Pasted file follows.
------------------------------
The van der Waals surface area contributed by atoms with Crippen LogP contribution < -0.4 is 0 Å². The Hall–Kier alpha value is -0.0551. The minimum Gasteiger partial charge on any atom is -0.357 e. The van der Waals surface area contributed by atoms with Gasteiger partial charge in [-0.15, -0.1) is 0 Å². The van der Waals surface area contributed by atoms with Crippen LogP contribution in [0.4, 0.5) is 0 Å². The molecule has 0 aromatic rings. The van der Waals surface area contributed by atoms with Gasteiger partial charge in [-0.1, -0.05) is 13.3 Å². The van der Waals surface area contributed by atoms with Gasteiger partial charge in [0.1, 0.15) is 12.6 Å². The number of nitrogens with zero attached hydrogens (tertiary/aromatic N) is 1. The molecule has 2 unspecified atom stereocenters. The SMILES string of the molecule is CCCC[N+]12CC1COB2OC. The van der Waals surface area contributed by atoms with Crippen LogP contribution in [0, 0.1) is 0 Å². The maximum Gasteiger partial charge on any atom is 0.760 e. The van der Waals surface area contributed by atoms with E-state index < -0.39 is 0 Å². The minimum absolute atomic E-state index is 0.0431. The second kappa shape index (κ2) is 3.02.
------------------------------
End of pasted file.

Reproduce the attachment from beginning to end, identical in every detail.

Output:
The van der Waals surface area contributed by atoms with Crippen LogP contribution < -0.4 is 0 Å². The Hall–Kier alpha value is -0.0551. The minimum Gasteiger partial charge on any atom is -0.357 e. The van der Waals surface area contributed by atoms with Gasteiger partial charge in [-0.15, -0.1) is 0 Å². The van der Waals surface area contributed by atoms with Crippen LogP contribution in [0.4, 0.5) is 0 Å². The molecule has 0 aromatic rings. The van der Waals surface area contributed by atoms with Gasteiger partial charge in [-0.1, -0.05) is 13.3 Å². The van der Waals surface area contributed by atoms with Gasteiger partial charge in [0.1, 0.15) is 12.6 Å². The number of nitrogens with zero attached hydrogens (tertiary/aromatic N) is 1. The molecule has 2 unspecified atom stereocenters. The SMILES string of the molecule is CCCC[N+]12CC1COB2OC. The van der Waals surface area contributed by atoms with Crippen LogP contribution in [0, 0.1) is 0 Å². The maximum Gasteiger partial charge on any atom is 0.760 e. The van der Waals surface area contributed by atoms with E-state index < -0.39 is 0 Å². The minimum absolute atomic E-state index is 0.0431. The second kappa shape index (κ2) is 3.02.